Letting Go

My heart was shredded today, left bleeding on a table, and then patched back up. I don’t think I’ll ever be the same again. Today, in Clay Circuit court, our guardianship of my beautiful grand-daughter came to an end.
We reached an agreement with Jade’s mom for visitation (very liberal, I will add because Jadie will be staying with us except for three days a week). This visitation will be written into the agreement and become an order of the court. Jadie’s mom, Ken, and I all agreed that until after Jadie’s father’s trial, her uncle D.J. will continue to pick her up on Tuesdays and take her to see her dad for half an hour and then D.J. and his family can spend time with Jadie.
Jadie’s dad was in the court room today, and let me tell you, it was horrible to see him in striped pajamas and shackled with a waist chain, hand-cuffed to that waist chain, and fettered around the ankles. I am in no way condoning what he has done—but, for a while there, he seemed to have his life in order. What made it so horrible was at no time did he ever once admit that where he was and the circumstances he found himself in were his fault, through his choices. He made promises that I’ve heard over and over in the past six years, promises to do better when he is released, promises to never put her in harm’s way…
And, I have to trust that Jadie’s mom will abide by the court order. A large part of me believes she will, because she does love her daughter very much and says she wants what is best for Jadie. Yet, there is so much broken trust between the two of us.

I’m just going to have to let go and pray. And, I’m not really good at letting go…

Chocolate Frosting by the Spoonful

I’m having a pity party. A full-blown, eating ready-made chocolate frosting from the container by the spoonful, moping, whining pity party…
Why the pity party? BECAUSE I CAN!
Seriously, because I can. Because my proverbial, literary hide should be a whole lot tougher and I really thought it was. Because when someone leaves a review on my Amazon page that leaves me scratching my head and asking myself if that reviewer even read the book, my first instinct is to rip into said reviewer with every weapon at my disposal, call them out into the middle of a dusty street and suggest they slap leather. (Unfortunately, that’s illegal and I really do not look good in prison jumpsuit orange—or any shade of orange, for that matter.) My second instinct is to curl up in a ball, whimper like a frightened puppy, and eat ready-made chocolate frosting from the container by the spoonful. My third instinct is to do what I do best, and that’s write. (Lemme finish this container of frosting, first.)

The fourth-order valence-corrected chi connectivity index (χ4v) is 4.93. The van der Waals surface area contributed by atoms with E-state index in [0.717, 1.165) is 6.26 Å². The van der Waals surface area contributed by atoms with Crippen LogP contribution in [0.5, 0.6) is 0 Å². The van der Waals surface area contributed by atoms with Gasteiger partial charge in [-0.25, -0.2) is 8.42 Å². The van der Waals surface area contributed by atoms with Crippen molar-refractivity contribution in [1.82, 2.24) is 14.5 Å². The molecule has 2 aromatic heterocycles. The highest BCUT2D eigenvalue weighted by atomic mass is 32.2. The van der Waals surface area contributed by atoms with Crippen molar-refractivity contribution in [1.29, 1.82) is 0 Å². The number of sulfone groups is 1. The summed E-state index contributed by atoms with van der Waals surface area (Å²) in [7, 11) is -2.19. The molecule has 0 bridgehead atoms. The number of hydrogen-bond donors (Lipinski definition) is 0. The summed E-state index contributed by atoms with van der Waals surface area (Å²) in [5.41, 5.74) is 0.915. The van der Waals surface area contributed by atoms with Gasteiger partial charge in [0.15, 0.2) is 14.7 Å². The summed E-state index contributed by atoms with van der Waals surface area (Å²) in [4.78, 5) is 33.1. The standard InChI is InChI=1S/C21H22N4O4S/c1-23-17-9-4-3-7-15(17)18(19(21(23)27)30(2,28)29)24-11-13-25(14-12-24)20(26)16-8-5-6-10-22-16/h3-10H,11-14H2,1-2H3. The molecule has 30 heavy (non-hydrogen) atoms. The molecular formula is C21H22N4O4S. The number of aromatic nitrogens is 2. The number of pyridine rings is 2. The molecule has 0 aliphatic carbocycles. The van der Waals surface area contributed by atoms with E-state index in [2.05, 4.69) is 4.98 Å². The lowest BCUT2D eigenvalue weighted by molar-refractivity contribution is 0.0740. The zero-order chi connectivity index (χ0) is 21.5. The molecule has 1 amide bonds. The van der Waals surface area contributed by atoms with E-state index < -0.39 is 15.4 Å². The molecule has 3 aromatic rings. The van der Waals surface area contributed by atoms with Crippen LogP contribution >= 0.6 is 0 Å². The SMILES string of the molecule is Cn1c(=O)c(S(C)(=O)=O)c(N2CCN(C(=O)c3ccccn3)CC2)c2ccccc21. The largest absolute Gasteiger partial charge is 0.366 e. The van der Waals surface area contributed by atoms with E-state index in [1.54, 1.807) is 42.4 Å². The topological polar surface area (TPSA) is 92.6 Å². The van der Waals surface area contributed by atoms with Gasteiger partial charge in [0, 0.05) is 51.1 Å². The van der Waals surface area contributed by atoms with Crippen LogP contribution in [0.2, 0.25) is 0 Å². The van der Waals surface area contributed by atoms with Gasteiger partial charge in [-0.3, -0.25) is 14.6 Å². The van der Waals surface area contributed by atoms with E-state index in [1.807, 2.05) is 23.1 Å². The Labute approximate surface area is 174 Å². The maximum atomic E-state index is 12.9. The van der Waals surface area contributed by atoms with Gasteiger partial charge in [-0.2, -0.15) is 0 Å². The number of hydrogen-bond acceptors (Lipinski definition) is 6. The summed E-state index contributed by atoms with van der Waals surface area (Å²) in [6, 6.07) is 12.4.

My hackles come way up when it’s suggested I ripped off the plot line of an old movie, even if it is a John Wayne movie, as much as I love The Duke. As any of my former students in college freshman composition will tell you, if I even think a paper is plagiarized, I’m on the war path and may God Almighty have mercy on your soul. For the record—here are the similarities between that John Wayne movie (Angel and the Badman) and The Devil’s Own Desperado. Wayne played a character named Quirt Evans. My character’s name is Colt Evans. Quirt is a shootist who gets shot and ends up at the home of a family of Quakers. Colt is a shootist who gets shot and ends up at the home of a young woman raising her younger brother and sister. (I wonder how many Western novels, romance or not, have an injured gunfighter showing up on the doorstep of the female protagonist. Oh, wait…it’s a standard trope of the genre, actually.) Both men hang up the iron by the end of the movie/book and stay with the female protagonist. End of the similarities. Quirt never agonizes over the decision to take up hanging onto a plow. Colt knows he can’t hang up his revolver because he knows that it’s a question of when and not if his past finds him and he not about to leave Amy and her younger siblings in the line of fire. There are no battles over water rights in my novel, I’ve got a young woman orphaned by gunmen raising her younger siblings, and her father was a gunman who hid his past behind a preacher’s collar. The only things quaking in my novel are aspen trees.
This reviewer also said that I was using idioms in the wrong context so that they meant exactly the opposite of what was implied. Riiiiiiiight…NO. I had two multi-published and highly respected Western historical writers read the final draft before I started to shop it to publishers. One of those writers has won the Spur Award twice and was short listed for the Pulitzer. She was checking my idiom usage and the slang of the period. I trust her judgment.
Oh, and the comment about needing an editor…maybe I should tell MY EDITOR at my publisher that I need an editor. She’ll probably get a chuckle out of that.
Now, if you’ll excuse me, I still have some chocolate frosting to eat before I go write my hero and heroine out of a particularly nasty situation.

What Dreams Are Made Of